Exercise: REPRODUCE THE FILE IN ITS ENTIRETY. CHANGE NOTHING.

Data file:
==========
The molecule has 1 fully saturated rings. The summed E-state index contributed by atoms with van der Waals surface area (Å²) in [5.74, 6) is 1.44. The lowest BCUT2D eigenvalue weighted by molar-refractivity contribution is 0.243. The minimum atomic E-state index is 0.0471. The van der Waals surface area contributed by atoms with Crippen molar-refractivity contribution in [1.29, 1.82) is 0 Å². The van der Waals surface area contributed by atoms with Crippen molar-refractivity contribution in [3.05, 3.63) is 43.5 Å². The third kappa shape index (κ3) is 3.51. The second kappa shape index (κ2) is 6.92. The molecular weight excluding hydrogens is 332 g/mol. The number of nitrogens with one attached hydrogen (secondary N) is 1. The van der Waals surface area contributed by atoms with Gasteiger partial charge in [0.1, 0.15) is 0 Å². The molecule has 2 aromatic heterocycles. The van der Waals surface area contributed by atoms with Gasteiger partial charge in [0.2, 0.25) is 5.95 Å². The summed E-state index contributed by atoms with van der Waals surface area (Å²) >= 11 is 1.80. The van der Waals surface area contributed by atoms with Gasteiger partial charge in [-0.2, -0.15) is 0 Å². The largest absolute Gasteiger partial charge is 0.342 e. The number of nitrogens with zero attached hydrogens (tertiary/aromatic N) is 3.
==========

The molecule has 1 fully saturated rings. The summed E-state index contributed by atoms with van der Waals surface area (Å²) in [5.74, 6) is 1.44. The lowest BCUT2D eigenvalue weighted by molar-refractivity contribution is 0.243. The minimum atomic E-state index is 0.0471. The van der Waals surface area contributed by atoms with Crippen molar-refractivity contribution in [1.29, 1.82) is 0 Å². The van der Waals surface area contributed by atoms with Crippen molar-refractivity contribution in [3.05, 3.63) is 43.5 Å². The third kappa shape index (κ3) is 3.51. The second kappa shape index (κ2) is 6.92. The molecular weight excluding hydrogens is 332 g/mol. The number of nitrogens with one attached hydrogen (secondary N) is 1. The van der Waals surface area contributed by atoms with Gasteiger partial charge in [0.1, 0.15) is 0 Å². The molecule has 2 aromatic heterocycles. The van der Waals surface area contributed by atoms with Gasteiger partial charge in [0.2, 0.25) is 5.95 Å². The summed E-state index contributed by atoms with van der Waals surface area (Å²) >= 11 is 1.80. The van der Waals surface area contributed by atoms with Gasteiger partial charge in [-0.2, -0.15) is 0 Å². The largest absolute Gasteiger partial charge is 0.342 e. The number of nitrogens with zero attached hydrogens (tertiary/aromatic N) is 3.